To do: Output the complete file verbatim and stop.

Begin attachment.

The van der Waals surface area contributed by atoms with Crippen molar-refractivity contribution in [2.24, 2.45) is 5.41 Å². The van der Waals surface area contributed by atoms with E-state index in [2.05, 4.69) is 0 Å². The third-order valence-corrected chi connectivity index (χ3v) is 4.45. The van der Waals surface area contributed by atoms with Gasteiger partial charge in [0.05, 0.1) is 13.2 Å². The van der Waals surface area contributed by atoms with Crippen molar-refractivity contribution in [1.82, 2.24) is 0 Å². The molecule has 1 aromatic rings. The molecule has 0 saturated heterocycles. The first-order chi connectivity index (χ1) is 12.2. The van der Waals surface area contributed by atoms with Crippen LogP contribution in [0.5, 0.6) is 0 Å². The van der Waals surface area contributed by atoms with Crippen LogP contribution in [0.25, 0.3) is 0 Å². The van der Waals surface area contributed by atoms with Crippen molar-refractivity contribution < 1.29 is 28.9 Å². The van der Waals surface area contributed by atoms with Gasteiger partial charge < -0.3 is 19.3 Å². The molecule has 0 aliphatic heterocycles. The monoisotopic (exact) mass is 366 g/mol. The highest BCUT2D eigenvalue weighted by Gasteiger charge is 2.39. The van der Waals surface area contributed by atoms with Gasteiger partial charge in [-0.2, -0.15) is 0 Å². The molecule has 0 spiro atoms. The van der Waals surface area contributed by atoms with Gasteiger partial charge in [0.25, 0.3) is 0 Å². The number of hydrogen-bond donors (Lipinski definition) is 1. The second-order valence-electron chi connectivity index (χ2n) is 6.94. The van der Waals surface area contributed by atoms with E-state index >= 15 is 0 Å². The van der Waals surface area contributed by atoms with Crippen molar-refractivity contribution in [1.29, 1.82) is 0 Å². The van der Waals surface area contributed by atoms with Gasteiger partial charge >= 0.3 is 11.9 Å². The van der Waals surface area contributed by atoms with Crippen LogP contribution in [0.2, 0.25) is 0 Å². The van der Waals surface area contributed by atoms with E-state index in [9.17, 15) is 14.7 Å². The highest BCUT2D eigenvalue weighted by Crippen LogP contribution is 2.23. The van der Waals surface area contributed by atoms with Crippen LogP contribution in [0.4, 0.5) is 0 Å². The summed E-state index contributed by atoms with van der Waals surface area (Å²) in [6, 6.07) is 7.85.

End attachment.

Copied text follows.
The van der Waals surface area contributed by atoms with Crippen molar-refractivity contribution in [2.24, 2.45) is 5.41 Å². The van der Waals surface area contributed by atoms with E-state index in [2.05, 4.69) is 0 Å². The third-order valence-corrected chi connectivity index (χ3v) is 4.45. The van der Waals surface area contributed by atoms with Gasteiger partial charge in [0.05, 0.1) is 13.2 Å². The van der Waals surface area contributed by atoms with Crippen molar-refractivity contribution in [1.82, 2.24) is 0 Å². The molecule has 1 aromatic rings. The molecule has 0 saturated heterocycles. The first-order chi connectivity index (χ1) is 12.2. The van der Waals surface area contributed by atoms with Crippen LogP contribution in [0.5, 0.6) is 0 Å². The van der Waals surface area contributed by atoms with Crippen LogP contribution in [0.25, 0.3) is 0 Å². The van der Waals surface area contributed by atoms with Crippen molar-refractivity contribution < 1.29 is 28.9 Å². The van der Waals surface area contributed by atoms with Gasteiger partial charge < -0.3 is 19.3 Å². The molecule has 0 aliphatic heterocycles. The monoisotopic (exact) mass is 366 g/mol. The highest BCUT2D eigenvalue weighted by Gasteiger charge is 2.39. The van der Waals surface area contributed by atoms with Gasteiger partial charge in [-0.2, -0.15) is 0 Å². The molecule has 0 spiro atoms. The van der Waals surface area contributed by atoms with Gasteiger partial charge in [0.25, 0.3) is 0 Å². The number of hydrogen-bond donors (Lipinski definition) is 1. The second-order valence-electron chi connectivity index (χ2n) is 6.94. The van der Waals surface area contributed by atoms with E-state index >= 15 is 0 Å². The van der Waals surface area contributed by atoms with Crippen molar-refractivity contribution in [1.29, 1.82) is 0 Å². The van der Waals surface area contributed by atoms with Gasteiger partial charge >= 0.3 is 11.9 Å². The van der Waals surface area contributed by atoms with Crippen LogP contribution in [0.2, 0.25) is 0 Å². The van der Waals surface area contributed by atoms with E-state index in [9.17, 15) is 14.7 Å². The highest BCUT2D eigenvalue weighted by Crippen LogP contribution is 2.23. The van der Waals surface area contributed by atoms with Crippen LogP contribution in [0.4, 0.5) is 0 Å². The summed E-state index contributed by atoms with van der Waals surface area (Å²) in [6, 6.07) is 7.85.